Going against the express wishes of her stately grandmother, Zoya auditions with the Ballet Russe and starts supporting their little family as a ballet dancer. The only other money they have is the pittance they can get from selling their family heirlooms, in a market already flooded with Russian treasures. Zoya rejects the elderly Russian prince and the young lodger that her grandmother tries to match her with. Her grandmother wants her to be safe, Zoya wants to marry for love. She falls for an American officer, but he´s old enough to be her father and believes she would be better off without him. Only towards the end of the first World War he realises that they cannot fight their attraction, and Zoya becomes a society darling in New York.


She´s blissfully happy until the Wall Street crash, suddenly widowed with two small children to support. Once again, Zoya´s willingness to work hard sees her safe and comfortable within a few years, and eventually she even finds love again. Then the second World War arrives, and both Zoya´s new husband and son are determined to fight for their country. Will another conflict cost her more of the people she loves?


I´m pretty sure that this is the first novel I´ve ever read by Danielle Steel, and having read it, I can see both why her books are incredibly popular among some readers, and completely panned by others. I´m not going to pretend that I thought this was great literature, some of the descriptions and info dumping was a bit heavy handed and the plot was possibly a bit too packed, but it was an entertaining book and it reminded me that I´ve always found the Romanov family and their fate fascinating (even before I watched Anastasia. So it´s spurred me to add two non-fiction books about them to my TBR list and they will be part of my reading list for CBR7. 

Source: kingmagu.blogspot.co.uk/2014/12/cbr6-book-136-zoya-by-danielle-steel.html
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review 2014-12-15 00:21
#CBR6 Book 135: The Promise in a Kiss by Stephanie Laurens
The Promise in a Kiss with Bonus Material (Promo e-Books) - Stephanie Laurens

Sixteen year old Helena de Stansion, Comtesse D'Lisle, is spending Christmas Eve wandering around the gardens of the convent where her sister is recuperating from illness when a man suddenly drops down into the convent garden pretty much on top of her. Assuming the man is fleeing from something clandestine, she lies to the nuns and the guards when the approach her to ask if she's seen someone on the grounds. As a thank you for protecting him, the handsome stranger gives her a kiss.

Seven years later, while in England trying to find a suitable husband, Helena discovers that the man who kissed her is none other than Sebastian Cynster, the Duke of St. Ives. Helena's autocratic guardian has signed a document giving her permission to choose her own husband, should his title, wealth and landholdings be equal to or surpassing her own. Helena is determined to get away from the demands of her guardian and want someone as different from him as possible as her husband. A nice, kind man who won't try to control her. One short meeting with St. Ives, and it's obvious that he is just as controlling and arrogant as her guardian, if not more so. He has also sworn not to marry, but delighted to see her again, offers to help her find a suitable match. Helena is convinced that he has designs to be her lover, and if he aids her in finding a biddable husband, she will be more easily seduced.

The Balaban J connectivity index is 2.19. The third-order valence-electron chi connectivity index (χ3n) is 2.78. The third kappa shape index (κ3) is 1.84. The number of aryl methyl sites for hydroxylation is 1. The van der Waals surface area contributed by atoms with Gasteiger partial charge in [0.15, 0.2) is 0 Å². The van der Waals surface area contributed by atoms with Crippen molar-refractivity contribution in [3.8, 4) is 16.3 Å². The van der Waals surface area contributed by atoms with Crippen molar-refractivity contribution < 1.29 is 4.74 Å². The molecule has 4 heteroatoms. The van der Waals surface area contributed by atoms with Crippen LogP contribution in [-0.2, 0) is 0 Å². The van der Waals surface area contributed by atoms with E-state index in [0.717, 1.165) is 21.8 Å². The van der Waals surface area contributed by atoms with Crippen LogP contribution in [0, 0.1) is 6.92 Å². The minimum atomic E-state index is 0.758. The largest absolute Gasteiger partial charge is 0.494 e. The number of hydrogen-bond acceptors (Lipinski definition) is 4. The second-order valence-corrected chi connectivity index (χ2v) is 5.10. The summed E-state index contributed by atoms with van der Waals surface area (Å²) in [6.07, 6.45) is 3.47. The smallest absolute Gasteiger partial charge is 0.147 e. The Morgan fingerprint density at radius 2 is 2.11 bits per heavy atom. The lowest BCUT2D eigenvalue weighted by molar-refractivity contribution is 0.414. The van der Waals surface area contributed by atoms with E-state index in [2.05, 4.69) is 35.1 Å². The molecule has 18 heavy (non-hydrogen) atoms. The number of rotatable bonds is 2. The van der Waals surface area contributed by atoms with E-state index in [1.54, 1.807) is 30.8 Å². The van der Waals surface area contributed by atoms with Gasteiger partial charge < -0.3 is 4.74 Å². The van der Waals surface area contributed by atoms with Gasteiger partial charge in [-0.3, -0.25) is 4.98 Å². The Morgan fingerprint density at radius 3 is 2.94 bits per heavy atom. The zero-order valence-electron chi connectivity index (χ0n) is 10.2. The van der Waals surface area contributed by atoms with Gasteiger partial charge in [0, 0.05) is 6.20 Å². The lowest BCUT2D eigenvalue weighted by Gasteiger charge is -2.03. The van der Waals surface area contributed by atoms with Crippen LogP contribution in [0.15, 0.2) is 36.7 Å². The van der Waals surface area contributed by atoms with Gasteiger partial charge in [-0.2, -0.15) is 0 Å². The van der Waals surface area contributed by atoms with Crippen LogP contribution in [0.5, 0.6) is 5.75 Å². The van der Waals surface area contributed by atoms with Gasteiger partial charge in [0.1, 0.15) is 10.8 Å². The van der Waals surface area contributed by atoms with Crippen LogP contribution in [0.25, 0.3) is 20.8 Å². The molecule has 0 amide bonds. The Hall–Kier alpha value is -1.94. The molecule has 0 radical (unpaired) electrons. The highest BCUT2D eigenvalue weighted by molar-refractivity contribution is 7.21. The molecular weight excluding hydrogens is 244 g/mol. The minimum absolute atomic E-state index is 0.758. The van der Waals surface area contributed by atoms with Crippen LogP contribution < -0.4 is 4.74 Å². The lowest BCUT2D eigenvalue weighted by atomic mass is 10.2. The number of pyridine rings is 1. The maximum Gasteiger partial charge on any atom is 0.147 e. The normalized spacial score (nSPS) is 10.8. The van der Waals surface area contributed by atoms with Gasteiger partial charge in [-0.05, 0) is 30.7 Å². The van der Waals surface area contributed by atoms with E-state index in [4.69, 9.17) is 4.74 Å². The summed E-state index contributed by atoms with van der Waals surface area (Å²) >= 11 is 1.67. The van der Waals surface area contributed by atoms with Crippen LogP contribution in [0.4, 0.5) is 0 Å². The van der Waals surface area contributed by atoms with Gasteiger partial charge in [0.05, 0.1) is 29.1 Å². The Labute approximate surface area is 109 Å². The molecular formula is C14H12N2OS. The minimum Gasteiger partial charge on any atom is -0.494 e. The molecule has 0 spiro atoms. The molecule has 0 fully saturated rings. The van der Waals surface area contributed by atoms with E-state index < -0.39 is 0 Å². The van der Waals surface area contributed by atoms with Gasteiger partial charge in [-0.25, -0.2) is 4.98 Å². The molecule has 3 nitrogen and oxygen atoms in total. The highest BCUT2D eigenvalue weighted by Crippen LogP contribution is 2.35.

St. Cyr hasn't really forgotten Helena either, and while he is not announcing his intentions to find a wife publicly, the machinations of his tiresome sister-in-law has made him reconsider his vow never to marry. When he discovers that the lovely girl he met seven years ago is now a beautiful and spirited young woman, with a temper and an iron will to match his own, he's pretty sure he's found the woman he wants to share his future with. He pretends he wants to help her find a match so he can spend more time with her and get to know her better. He finally manages to convince her that he wants her as a wife, not just as a mistress, when further complications occur.

It turns out that Helena's guardian and St. Cyr have a history, and that St. Cyr once won a valuable dagger in a wager. Now Helena's guardian wants it back, and he intends for Helena to steal it, or her sister will be in terrible danger. Helena has to decide whether she will betray the man she is growing to love or the sister she adores.

I've never read any Stephanie Laurens, but a quick Wikipedia search shows me that she has written a truly staggering amount of romances, mostly focusing on the romantic exploits of various Cynster family members. This book is chronologically the first in the series and as such set in Georgian times, rather than the Regency. Sebastian and Helena are a fun couple and in some of their interactions, they reminded me of Falconbridge and Genevieve in Julie Anne Long's What I Did for a Duke. I suspect older, worldly, archly sarcastic nobleman and younger spirited woman will always bring that to mind now.

I bought the book in an Amazon sale more than a year ago, probably on the recommendation of Smart Bitches, Trashy Books (I buy a lot of romance that way) and promptly forgot about it until this month's Monthly Key Word Challenge, where it qualifies twice (promise and kiss). It's also set around Christmas, which made it impossible to pass up. It's a fun read, even though the main complication in the lovers' way involves a misunderstanding that could have been much more easily solved through simple conversation and honesty. Still, when the truth is out and all the cards are on the table, I will give Laurens thanks, because St. Cyr reacts in a very logical way to Helena's secrets and the resolution is both action packed and exciting. Possibly a bit silly and melodramatic, but I enjoyed it a lot. I'm not sure I'm going to be actively seeking out more of Laurens' books, but if they show up in another e-book sale, I'm not ruling out buying more.

Source: kingmagu.blogspot.com/2014/12/cbr6-book-135-promise-in-kiss-by.html